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Comparing Granite to Other Memorial and Sign Materials

All Stone is not Alike

There are several different types of stone. The most common are granite, marble, limestone, travertine and sandstone. Each stone has unique physical characteristics, which affect its applicability to various designs. This section describes the characteristics and physical properties of the major stones.


Granite is an igneous rock created deep within the earth from magma, cooled slowly under great pressure. It is the hardest memorial and sign stone with very dense grain, making it virtually impervious to stain. It takes a highly polished finish, which will endure even in inclement environments. It also can be finished in a variety of other ways. There is a broad spectrum of granite colors ranging from nearly pure white to nearly pure black. During its formation, granite may also have been infused with other minerals providing patterned "movement" as well as color.


Marble is a metamorphic rock, composed of metamorphosized limestone. In its purest form, marble is crystalline white calcite. Most marbles, however, are infused with impurities such as dolomite, silica or clay, providing variations in color and significant movement. The base colors of marble range from white to black with a broad range of hues. Marble is significantly softer than granite and therefore subject to greater wear and weathering.


Limestone is a sedimentary rock composed of calcites and dolomites. Organic limestone's were formed from the deposits of marine shellfish and fossils. Limestone is non crystalline and possesses very uniform composition, texture and structure. It is soft and therefore easy to quarry and shape. Limestone ranges in color from white to gray and does not take a polish.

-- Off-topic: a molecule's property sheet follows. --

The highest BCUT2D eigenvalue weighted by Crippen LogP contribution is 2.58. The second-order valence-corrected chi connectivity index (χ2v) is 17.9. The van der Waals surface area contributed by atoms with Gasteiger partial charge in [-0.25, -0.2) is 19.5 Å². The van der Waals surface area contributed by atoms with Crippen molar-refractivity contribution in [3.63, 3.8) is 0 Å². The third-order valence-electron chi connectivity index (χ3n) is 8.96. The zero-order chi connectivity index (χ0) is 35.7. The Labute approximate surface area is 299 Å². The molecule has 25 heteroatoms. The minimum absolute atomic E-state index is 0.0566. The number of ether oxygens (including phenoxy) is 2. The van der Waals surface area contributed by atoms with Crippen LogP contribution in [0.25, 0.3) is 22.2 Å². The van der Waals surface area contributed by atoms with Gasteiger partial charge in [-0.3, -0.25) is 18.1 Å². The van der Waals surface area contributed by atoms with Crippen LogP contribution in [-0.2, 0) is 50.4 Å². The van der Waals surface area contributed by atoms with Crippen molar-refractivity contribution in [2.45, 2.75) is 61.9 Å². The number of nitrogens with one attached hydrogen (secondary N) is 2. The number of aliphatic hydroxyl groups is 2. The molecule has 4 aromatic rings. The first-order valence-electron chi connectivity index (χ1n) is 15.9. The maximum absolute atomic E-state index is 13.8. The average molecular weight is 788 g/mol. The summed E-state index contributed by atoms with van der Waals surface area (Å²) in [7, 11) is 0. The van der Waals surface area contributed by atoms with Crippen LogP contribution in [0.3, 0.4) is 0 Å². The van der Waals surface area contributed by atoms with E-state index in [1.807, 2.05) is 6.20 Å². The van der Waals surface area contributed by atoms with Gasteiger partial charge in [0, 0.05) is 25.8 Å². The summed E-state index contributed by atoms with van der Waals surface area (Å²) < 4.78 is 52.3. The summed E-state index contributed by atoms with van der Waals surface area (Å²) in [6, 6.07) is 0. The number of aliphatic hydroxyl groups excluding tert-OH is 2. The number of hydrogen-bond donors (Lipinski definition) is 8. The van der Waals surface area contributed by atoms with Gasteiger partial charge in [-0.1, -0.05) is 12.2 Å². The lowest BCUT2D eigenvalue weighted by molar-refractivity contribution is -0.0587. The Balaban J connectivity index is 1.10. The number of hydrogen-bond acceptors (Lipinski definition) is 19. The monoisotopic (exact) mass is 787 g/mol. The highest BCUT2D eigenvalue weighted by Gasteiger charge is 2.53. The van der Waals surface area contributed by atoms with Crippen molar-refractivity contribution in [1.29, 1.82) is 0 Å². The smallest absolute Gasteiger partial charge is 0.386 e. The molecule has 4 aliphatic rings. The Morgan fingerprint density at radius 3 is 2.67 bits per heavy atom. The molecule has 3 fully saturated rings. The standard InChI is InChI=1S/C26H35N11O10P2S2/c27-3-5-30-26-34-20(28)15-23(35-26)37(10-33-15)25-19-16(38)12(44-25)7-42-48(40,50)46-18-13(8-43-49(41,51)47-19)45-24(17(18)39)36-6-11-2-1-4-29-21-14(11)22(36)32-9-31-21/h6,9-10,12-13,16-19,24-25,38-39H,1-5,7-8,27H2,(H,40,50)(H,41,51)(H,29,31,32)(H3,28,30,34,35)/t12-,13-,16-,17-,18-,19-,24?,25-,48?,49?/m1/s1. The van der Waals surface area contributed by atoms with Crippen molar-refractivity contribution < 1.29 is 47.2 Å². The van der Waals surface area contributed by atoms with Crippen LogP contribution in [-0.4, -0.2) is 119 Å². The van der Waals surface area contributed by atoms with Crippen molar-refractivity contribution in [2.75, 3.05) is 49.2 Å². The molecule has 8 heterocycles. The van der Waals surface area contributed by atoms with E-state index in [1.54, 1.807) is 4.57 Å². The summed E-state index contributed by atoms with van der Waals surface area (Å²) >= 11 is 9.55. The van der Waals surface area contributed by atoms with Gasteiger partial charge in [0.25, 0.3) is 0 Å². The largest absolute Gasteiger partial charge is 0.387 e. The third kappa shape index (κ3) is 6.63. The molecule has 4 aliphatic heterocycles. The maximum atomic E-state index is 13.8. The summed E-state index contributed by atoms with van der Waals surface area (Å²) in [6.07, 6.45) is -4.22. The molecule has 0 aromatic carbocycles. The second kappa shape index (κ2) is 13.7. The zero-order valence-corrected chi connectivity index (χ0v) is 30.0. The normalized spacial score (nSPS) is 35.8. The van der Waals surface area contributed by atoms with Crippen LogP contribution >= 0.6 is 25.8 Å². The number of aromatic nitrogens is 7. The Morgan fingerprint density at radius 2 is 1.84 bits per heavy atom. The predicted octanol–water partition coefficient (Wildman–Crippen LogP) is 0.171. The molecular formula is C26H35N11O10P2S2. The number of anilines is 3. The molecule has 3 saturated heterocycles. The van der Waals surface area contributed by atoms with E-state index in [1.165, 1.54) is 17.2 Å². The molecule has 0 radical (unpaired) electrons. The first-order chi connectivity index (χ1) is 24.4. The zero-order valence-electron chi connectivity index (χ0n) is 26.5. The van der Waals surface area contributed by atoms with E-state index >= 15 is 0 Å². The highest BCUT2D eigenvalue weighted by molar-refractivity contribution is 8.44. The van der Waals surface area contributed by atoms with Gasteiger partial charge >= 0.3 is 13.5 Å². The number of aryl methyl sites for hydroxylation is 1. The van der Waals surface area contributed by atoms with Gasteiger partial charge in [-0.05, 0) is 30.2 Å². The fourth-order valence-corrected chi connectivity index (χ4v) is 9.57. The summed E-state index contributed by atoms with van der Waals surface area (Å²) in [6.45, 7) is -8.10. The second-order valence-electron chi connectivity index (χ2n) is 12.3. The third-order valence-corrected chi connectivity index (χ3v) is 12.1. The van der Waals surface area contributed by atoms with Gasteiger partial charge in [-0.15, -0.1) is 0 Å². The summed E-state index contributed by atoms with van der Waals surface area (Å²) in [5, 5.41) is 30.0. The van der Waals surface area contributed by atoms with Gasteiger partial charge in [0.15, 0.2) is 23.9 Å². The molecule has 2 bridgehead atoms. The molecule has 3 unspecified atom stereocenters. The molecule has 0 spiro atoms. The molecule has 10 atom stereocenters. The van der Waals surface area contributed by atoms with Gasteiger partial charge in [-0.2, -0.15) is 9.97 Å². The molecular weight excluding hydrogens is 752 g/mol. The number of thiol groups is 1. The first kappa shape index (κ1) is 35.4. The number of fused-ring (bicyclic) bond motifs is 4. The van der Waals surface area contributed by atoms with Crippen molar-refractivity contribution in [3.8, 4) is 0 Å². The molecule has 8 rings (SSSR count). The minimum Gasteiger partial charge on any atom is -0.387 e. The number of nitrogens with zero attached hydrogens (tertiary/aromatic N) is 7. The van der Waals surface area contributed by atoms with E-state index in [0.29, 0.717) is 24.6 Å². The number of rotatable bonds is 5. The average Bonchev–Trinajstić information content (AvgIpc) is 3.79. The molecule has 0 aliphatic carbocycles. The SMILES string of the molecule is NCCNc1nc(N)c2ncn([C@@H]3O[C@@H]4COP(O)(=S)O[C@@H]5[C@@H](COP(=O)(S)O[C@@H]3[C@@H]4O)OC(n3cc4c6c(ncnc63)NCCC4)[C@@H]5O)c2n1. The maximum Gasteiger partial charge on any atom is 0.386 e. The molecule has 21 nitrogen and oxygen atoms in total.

Travertine displays characteristics similar to limestone. It is layered calcium carbonate formed by water deposits from spring water, particularly hot springs. Metamorphosized travertine is marble-like and can take a polish.


Sandstone is a sedimentary rock made of compacted sand, held together with calcium, silicon or ferrous minerals. Sandstone varies in color, from red to yellow to white, based on the presence of other minerals. Sandstone is soft and easy to quarry and shape. It is susceptible to erosion and deterioration from air pollutants. Brownstone is a variety of sandstone.


Stone generally weathers better than other building materials; however, not all stone endures equally well. Some are subject to greater damage from freezing and thawing and attack from sulfurous and sulfuric acid, carbonic acid and ammonium salts. Granite is nearly impervious to weathering from temperature changes and from airborne chemicals. In fact, granite is so resistant to chemical erosion that granite tanks are often used to store highly caustic materials.

Freeze/thaw weathering rarely occurs in polished granite surfaces. Granites with thermal finishes are slightly more permeable and can experience minor freeze/thaw weathering in the top quarter-inch of finish. However, weather damage to granite with any finish is extremely uncommon because of its inherently low absorption rate.


Granite is very consistent in color and texture when compared to marble, for example; however, granite also exhibits movement and color variation.